Monday, 1 May 2017

For a green alga, spotted salamanders are stressful hosts

May 2, 2017

New research shows how two drastically different organisms—a green alga and the spotted salamander—get along as cellular roommates. Scientists at the American Museum of Natural History and Gettysburg College found that this symbiosis, the only known example that includes a vertebrate species, puts stress on algal cells, changing the way they make energy, but does not seem to negatively impact salamander cells. The work is published today in the journal eLife.

"Science shows us the many ways that life is interconnected, especially on the microscopic level, where we see how many organisms depend on close contact with or internalization of other species for food, defense, or reproduction," said lead author John Burns, a postdoctoral researcher in the Museum's Division of Invertebrate Zoology. "But the relationship between this particular alga and salamander is very unusual."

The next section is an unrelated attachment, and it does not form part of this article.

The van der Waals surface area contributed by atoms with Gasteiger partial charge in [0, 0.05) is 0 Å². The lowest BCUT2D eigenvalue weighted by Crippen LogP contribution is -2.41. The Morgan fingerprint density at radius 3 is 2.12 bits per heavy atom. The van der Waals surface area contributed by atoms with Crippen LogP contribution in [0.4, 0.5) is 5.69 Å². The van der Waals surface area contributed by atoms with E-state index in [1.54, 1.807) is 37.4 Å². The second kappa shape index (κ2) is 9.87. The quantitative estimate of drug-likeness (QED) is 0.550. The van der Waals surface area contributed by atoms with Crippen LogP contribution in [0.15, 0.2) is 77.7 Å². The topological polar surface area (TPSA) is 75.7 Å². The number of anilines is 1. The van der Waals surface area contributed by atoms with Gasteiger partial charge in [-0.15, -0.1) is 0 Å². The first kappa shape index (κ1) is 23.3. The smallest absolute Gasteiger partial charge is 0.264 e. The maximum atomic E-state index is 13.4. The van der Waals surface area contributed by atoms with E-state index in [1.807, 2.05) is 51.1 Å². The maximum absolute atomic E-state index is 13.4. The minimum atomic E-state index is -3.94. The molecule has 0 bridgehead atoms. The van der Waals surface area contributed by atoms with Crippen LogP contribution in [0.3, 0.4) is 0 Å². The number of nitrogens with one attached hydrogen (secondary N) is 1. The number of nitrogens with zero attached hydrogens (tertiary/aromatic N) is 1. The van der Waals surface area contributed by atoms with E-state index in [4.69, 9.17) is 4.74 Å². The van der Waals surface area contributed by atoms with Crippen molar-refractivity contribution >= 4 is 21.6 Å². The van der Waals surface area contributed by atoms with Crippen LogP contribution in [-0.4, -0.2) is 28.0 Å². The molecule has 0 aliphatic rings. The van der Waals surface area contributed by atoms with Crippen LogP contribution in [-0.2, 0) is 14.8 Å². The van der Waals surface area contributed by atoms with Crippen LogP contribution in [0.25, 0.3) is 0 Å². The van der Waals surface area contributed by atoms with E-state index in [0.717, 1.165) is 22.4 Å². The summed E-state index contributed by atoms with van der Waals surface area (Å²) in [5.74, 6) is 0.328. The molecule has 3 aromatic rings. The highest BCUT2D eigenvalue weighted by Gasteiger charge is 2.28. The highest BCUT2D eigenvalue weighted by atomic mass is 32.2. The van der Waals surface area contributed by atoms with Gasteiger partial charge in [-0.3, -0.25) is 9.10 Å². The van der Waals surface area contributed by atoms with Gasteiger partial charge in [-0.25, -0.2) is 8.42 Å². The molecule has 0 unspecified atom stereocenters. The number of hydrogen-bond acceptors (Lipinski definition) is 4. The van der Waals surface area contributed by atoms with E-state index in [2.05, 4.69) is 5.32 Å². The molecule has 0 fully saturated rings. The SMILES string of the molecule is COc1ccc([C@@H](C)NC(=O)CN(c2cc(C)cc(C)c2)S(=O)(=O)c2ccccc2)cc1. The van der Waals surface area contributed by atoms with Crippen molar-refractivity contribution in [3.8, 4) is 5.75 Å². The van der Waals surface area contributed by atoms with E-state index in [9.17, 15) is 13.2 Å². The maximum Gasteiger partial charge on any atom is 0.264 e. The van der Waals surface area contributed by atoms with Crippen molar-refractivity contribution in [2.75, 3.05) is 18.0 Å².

Scientists have known for more than a century that a green alga (Oophila amblystomatis) grows in the egg cases of the spotted salamander (Ambystoma maculatum)—the strange pairing is visible to the naked eye in the green hue of salamanders' eggs. The symbiosis was originally thought to occur only between the salamander embryo and the algae living outside it. The embryos produce nitrogen-rich waste that is useful to algae, and the algae increases the oxygen content of the fluid around the respiring embryos. But recent research has revealed that the algae are actually located inside cells all over the spotted salamander's body. This cell-within-a-cell relationship can also be found in corals and in the guts of cicadas, but the green alga-spotted salamander interaction is the only known example of a symbiont entering the cells of a vertebrate species.

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